I don’t write as much about my athletic exploits as I once did. Probably, as I fast approach my sixth decade, because I’m not competing anymore. I should probably stop referring to myself as a triathlete. Rest assured though, I’m still swimming, cycling, and running. And now that I’m healthier than a year ago, hitting it a little harder.
Take yesterday’s Capitol Forest run for example. Mid-day I started to think about doing the 13ish mile Mima Falls loop. The weather was ideal, 50 degrees, sunny, still. So I texted The Good Wife my route—Mima East, Mima West, McKenny, Campground—and probable timeline just in case I was mauled by a bear or something—and headed to the trailhead.
Cap Forest is LARGE and apart from my loop, I don’t know it well. I was never a Boy Scout, so I began the run with shit preparation. I suppose I get a few points for alerting the The Gal Pal of my plans, but I headed out at 2:45p without calories, phone, jacket, or a map of the forest. I was carrying 4 ounces of Gatorade.
After Mima Falls (mile 2), there’s a sign that says, “Steep, remote trails from this point.” It was a mix of slow running and hiking to the high point around mile 5+. I saw a fair number of people on the way to the falls, but afterwards NO ONE. I felt like I was the only person in the forest. Not even any animal life, no birds, no rodents, no nuthin’.
I was trying to keep my average pace under 10 minutes/mile and didn’t appreciate it when Siri would announce via my 🍎 watch , “Mile 6, total time 63 minutes, last mile, 10:21.” I was looking forward to the second half being much flatter and even losing the hard-earned earlier elevation.
At mile 8, I was feeling fatigued, walking every riser, but confident I could grind out the last 5. When suddenly I came to a supe-depressing sign, “Trail Closed—Falling Trees.” SHIT. I climbed over the signed fence wondering just how bad could it be. Only to find out 100 meters later that it couldn’t have been worse. I was met by several giant pines whose downed branches rose about 30 feet above like a green tsunami.
Wut do I do now? Travis would’ve known which fire trails to take back as a shortcut, keeping the distance to the planned 13, but I was without my wingman. The safest and only option I could think of was to back track the whole way.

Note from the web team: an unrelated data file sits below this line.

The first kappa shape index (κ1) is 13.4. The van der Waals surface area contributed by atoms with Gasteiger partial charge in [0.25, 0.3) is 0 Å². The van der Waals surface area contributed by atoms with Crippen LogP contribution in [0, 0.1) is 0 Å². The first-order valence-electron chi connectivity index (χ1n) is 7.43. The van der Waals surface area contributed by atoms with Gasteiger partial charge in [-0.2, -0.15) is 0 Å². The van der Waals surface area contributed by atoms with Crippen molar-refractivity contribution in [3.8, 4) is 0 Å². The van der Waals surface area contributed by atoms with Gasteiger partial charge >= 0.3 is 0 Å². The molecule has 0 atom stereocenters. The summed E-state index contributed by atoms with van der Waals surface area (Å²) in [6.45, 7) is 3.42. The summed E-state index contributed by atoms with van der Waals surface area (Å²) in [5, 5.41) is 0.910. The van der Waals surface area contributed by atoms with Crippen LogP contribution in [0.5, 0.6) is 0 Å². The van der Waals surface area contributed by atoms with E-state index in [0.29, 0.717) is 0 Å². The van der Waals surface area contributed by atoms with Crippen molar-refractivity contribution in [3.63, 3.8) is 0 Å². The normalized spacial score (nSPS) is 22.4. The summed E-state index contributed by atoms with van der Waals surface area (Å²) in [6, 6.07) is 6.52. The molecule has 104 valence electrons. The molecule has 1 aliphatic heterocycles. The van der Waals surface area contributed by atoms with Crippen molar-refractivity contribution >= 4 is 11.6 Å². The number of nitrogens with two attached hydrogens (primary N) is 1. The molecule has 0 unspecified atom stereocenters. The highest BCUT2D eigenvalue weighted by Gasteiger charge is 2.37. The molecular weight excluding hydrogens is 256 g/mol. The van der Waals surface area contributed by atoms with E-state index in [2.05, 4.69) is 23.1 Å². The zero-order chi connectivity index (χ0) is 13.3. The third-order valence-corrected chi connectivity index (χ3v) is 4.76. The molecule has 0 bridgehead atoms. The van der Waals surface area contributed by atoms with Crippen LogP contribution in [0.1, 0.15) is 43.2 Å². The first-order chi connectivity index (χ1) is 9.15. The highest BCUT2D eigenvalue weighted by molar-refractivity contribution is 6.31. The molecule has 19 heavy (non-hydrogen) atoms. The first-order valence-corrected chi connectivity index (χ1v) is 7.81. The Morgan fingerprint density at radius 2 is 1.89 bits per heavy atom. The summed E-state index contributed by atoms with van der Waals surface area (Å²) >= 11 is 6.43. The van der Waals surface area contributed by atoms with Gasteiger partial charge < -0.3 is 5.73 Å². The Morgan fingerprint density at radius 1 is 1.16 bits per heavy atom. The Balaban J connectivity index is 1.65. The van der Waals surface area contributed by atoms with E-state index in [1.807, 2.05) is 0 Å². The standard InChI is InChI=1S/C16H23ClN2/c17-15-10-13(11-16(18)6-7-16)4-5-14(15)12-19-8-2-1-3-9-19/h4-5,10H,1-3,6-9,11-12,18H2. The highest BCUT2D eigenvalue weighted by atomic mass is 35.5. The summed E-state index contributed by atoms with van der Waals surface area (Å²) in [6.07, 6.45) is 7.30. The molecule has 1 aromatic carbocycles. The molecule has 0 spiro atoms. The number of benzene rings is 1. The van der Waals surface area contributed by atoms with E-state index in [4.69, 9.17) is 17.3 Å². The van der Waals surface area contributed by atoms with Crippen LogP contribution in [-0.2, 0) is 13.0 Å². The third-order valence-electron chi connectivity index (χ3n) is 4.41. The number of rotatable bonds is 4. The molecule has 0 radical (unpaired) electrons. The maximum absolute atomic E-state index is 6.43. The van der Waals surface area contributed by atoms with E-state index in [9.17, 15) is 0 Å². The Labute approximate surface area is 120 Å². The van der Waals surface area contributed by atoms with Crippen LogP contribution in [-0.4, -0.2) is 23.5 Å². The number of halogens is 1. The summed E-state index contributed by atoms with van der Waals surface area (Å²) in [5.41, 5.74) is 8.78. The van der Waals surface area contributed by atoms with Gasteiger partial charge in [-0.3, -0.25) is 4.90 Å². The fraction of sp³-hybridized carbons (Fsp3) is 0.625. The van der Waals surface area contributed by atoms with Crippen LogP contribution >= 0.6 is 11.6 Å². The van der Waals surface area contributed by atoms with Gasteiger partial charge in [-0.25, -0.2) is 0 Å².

I didn’t want to run 8.4 more miles, but that’s what I did. We’ll, kinda ran. More of a hike-run or run-hike. I didn’t enjoy the return because I was too busy calculating things. “Okay, at this pace, I get back right after sunset. If I slow too much, it will be dark, meaning cold and because the trail is muddy and rocky in places, footing will be dicey.” I had already rolled my ankle twice. I would’ve been in trouble if I had broken my ankle or gone down on some of the muddy descents. Needless to say I was solely focused on my pace and footing, pretty much blanking on the beautiful surroundings and sunset.
I survived the return, arriving at the car a little past sunset. Weirdly, in the last few miles I came across two different pairs of mountain bikers and one young female runner heading outbound into the dark. She smiled and waved at me like it was no big deal, “I trail run in the forest, in the dark, by myself, all the time.”
Adventurers often say a good plan should make you nervous about whether you can pull it off or not. My plan didn’t make me nervous, but the unexpected tweak most definitely did. I felt vulnerable in the middle of the forest, by myself, very late in the day, far from civilization.
Thankfully though I survived to swim, cycle, and run another day, or God willing, decade.
For those keeping score at home, 16.8 miles, average pace 10:38, total elevation, 1,975’.